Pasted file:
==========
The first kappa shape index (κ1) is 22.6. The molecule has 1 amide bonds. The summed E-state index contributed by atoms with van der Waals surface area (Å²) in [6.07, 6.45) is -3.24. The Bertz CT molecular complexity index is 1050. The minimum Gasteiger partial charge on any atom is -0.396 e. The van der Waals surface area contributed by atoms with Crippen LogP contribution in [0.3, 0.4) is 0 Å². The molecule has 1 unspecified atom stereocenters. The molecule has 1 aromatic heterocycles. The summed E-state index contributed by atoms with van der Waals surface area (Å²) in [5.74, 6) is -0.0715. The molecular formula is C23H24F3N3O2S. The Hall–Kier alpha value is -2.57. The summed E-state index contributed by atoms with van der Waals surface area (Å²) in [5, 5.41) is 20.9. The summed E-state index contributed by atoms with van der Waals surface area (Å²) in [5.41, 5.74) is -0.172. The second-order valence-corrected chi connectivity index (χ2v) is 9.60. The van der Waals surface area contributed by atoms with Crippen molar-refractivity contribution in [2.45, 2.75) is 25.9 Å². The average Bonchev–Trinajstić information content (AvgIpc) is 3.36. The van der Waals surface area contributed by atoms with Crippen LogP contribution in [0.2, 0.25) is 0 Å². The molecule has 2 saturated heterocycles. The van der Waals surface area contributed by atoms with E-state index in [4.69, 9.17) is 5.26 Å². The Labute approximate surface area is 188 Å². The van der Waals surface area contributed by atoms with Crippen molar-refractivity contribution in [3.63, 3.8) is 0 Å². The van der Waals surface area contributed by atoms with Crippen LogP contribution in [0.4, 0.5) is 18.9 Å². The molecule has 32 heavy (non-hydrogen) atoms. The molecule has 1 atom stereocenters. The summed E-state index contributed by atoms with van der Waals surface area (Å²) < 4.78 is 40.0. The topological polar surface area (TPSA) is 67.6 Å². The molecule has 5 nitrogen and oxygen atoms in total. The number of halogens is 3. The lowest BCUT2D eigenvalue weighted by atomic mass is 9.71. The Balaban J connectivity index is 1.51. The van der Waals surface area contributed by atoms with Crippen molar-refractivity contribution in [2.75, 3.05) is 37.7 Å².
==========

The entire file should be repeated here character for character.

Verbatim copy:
The first kappa shape index (κ1) is 22.6. The molecule has 1 amide bonds. The summed E-state index contributed by atoms with van der Waals surface area (Å²) in [6.07, 6.45) is -3.24. The Bertz CT molecular complexity index is 1050. The minimum Gasteiger partial charge on any atom is -0.396 e. The van der Waals surface area contributed by atoms with Crippen LogP contribution in [0.3, 0.4) is 0 Å². The molecule has 1 unspecified atom stereocenters. The molecule has 1 aromatic heterocycles. The summed E-state index contributed by atoms with van der Waals surface area (Å²) in [5.74, 6) is -0.0715. The molecular formula is C23H24F3N3O2S. The Hall–Kier alpha value is -2.57. The summed E-state index contributed by atoms with van der Waals surface area (Å²) in [5, 5.41) is 20.9. The summed E-state index contributed by atoms with van der Waals surface area (Å²) in [5.41, 5.74) is -0.172. The second-order valence-corrected chi connectivity index (χ2v) is 9.60. The van der Waals surface area contributed by atoms with Crippen molar-refractivity contribution in [2.45, 2.75) is 25.9 Å². The average Bonchev–Trinajstić information content (AvgIpc) is 3.36. The van der Waals surface area contributed by atoms with Crippen LogP contribution in [0.2, 0.25) is 0 Å². The molecule has 2 saturated heterocycles. The van der Waals surface area contributed by atoms with E-state index in [4.69, 9.17) is 5.26 Å². The Labute approximate surface area is 188 Å². The van der Waals surface area contributed by atoms with Crippen molar-refractivity contribution in [3.63, 3.8) is 0 Å². The van der Waals surface area contributed by atoms with Crippen LogP contribution in [0.4, 0.5) is 18.9 Å². The molecule has 32 heavy (non-hydrogen) atoms. The molecule has 1 atom stereocenters. The summed E-state index contributed by atoms with van der Waals surface area (Å²) < 4.78 is 40.0. The topological polar surface area (TPSA) is 67.6 Å². The molecule has 5 nitrogen and oxygen atoms in total. The number of halogens is 3. The lowest BCUT2D eigenvalue weighted by atomic mass is 9.71. The Balaban J connectivity index is 1.51. The van der Waals surface area contributed by atoms with Crippen molar-refractivity contribution in [2.75, 3.05) is 37.7 Å².